In short, conservatives should remember that mainstream popular culture is still largely driven by books. Fiction therefore is and will remain the beating heart of the new counterculture. This is not just my bias as a publisher. It is a practical reality — and a fortunate one for us, since there are hundreds if not thousands of conservative and libertarian writers out there today producing politically themed fiction. The conservative right brain has woken up from its enchanted sleep and it is thriving. Instead of banging on Hollywood’s front door, a better approach is to go in the back by publishing popular conservative fiction and then turning those books into films.

I will write novels someday. And I still enjoy reading good ones. Recently my wife pushed on me her newest obsession, Americanah by Chimamanda Ngozi Adichie:

Here's the new book my wife has been obsessed with lately.... I'm going to try reading it. Americanah, a novel about a Nigerian #woman coming to #America. She says that it has a lot to say of value on the subjects of racial identity and cultures, which I am researching for my book.

The vivid narrative is a fictionalization of the author’s life and tells the story of a young Nigerian woman who immigrates to America and develops a career blogging about her discoveries among races and cultures. A wise excerpt from Page 273:

"What I've noticed being here is that many #English people are in awe of #America but also deeply resent it," Obinze said. Page 273 of #Americanah, a knock-you-on-your-ass great novel by Nigerian writer Chimamanda Ngozi Adichie. #literature #culture #Africa #England #UnitedStates

The movie rights have, of course, been acquired, with Lupita Nyong’o and Brad Pitt starring. I can’t wait to see it.

So real life inspires blogging, blogging inspires a novel — the highlights of which are the blog posts in it — which in turn inspires a movie. I wonder how they’ll depict blogging in the film. Maybe they’ll update it and make her a vlogger on YouTube instead? Part of my wife’s enthusiasm for the novel was because the character was also part of the online “natural hair community,” black and mixed race women who share YouTube tutorials about methods for giving up straightening their hair with destructive chemicals and switching to natural styles and products instead. From page 13:

No wonder my wife loves the hero of this book so much. She's a #naturalhair #counterculture activist too. Page 13 of #Americanah by Chimamanda Ngozi Adiche, a Gen-Xer from Nigeria who is an astonishing writer. Almost done with first chapter. She also writes like my wife does with long, flowing sentences and wry observations...

My wife in her art has called them a counterculture:

My interdisciplinary work concentrates on the Ebony woman, Gen-X leaning Millennials, and our hair. Social media and video-based tutorials have influenced many Millennial women to embrace natural representations of their ethnic hair. These young women have become pioneers of the Millennial Natural Hair Movement, an expanding and informed counterculture responding to painful trends that date back to the early twentieth century.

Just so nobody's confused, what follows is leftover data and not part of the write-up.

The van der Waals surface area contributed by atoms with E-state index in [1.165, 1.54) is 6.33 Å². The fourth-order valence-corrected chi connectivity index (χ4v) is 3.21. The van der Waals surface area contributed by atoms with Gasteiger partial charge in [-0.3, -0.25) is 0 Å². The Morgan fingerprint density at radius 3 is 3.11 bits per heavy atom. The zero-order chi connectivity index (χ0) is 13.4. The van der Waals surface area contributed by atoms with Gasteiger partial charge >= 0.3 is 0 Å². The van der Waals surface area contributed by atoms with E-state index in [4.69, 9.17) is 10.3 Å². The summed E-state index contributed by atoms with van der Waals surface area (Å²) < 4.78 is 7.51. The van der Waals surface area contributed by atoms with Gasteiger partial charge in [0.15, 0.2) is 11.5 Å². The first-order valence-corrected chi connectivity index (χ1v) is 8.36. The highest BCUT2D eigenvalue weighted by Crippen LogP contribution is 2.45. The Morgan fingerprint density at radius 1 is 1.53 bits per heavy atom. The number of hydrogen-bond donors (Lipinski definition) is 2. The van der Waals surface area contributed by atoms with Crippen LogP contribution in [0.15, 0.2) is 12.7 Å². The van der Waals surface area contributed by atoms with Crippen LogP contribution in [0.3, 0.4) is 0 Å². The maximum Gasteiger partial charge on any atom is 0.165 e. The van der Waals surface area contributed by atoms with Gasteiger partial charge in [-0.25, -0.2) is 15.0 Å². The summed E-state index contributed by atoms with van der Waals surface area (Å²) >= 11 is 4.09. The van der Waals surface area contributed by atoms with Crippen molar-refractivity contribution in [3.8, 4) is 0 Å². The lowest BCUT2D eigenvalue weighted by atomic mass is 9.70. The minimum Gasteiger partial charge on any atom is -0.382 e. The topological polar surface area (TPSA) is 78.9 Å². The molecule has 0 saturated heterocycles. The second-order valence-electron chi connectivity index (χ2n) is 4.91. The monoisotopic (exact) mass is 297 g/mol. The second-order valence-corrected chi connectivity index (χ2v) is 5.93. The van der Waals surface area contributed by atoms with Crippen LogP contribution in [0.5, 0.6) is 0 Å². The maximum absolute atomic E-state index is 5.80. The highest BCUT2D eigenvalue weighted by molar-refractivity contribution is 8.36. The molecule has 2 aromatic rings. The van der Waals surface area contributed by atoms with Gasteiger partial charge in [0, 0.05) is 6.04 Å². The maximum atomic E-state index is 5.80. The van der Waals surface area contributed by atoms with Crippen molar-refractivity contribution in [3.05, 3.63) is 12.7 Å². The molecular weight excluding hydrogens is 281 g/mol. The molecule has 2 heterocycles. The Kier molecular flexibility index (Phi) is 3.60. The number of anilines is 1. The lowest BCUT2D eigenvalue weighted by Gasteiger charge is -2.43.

Here’s an example of a video she made depicting the kinds of tips that circulate on YouTube amongst Natural Hair vloggers (she gave it an artsier spin):

I think this is an expression of the paradigm for today — that the various mediums of novels, film, and online media are blending back and forth together and the line between fiction and non-fiction blurs more too.

Recently when April and I made our move to South LA this summer in our packing and unpacking I had the opportunity to go through the DVD collection I’d accumulated over the last 15 years and assess the titles that still had the most value to me. As we’ve discussed and you know I’ve written about, so many of the movies and filmmakers that I once loved as a nihilistic postmodern college leftist I now regard with varying levels of disdain, disgust, and embarrassment.

But these are ones that I continue to regard with affection, that I still return to, and that I think can offer inspiration for your growing team of counterculture crusaders looking to change the world with their art. Some of them I’m a little bit more critical of than I once was, but they all still have some usefulness in some capacity or another…

(Note: this is a version 1.0 of this list, future editions will incorporate newly discovered films and suggestions from readers…)

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13 Reasons to Fall in Love with Lana Del Rey

Tuesday, September 9th, 2014 - by Susan L.M. Goldberg

13. She has discovered a close kinship with George Costanza.

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Sure, she may come off all serious in her videos, but Lana Del Rey has a seriously good sense of humor. According to Rolling Stone, Lana Del Rey ”has a George Costanza-like plan for the future.”

“I’m really specific about why I’m doing something or writing something,” she says. “But it always kind of gets translated in the opposite fashion. I haven’t done it yet, but I’ve learned that everything I’m going to do is going to have the opposite reaction of what I meant. So I should do the opposite if I want a good reaction.” She’s surprised to learn that George tried this approach in an episode of Seinfeld. “Oh really? That’s awesome. Me and George Costanza! Oh my God!”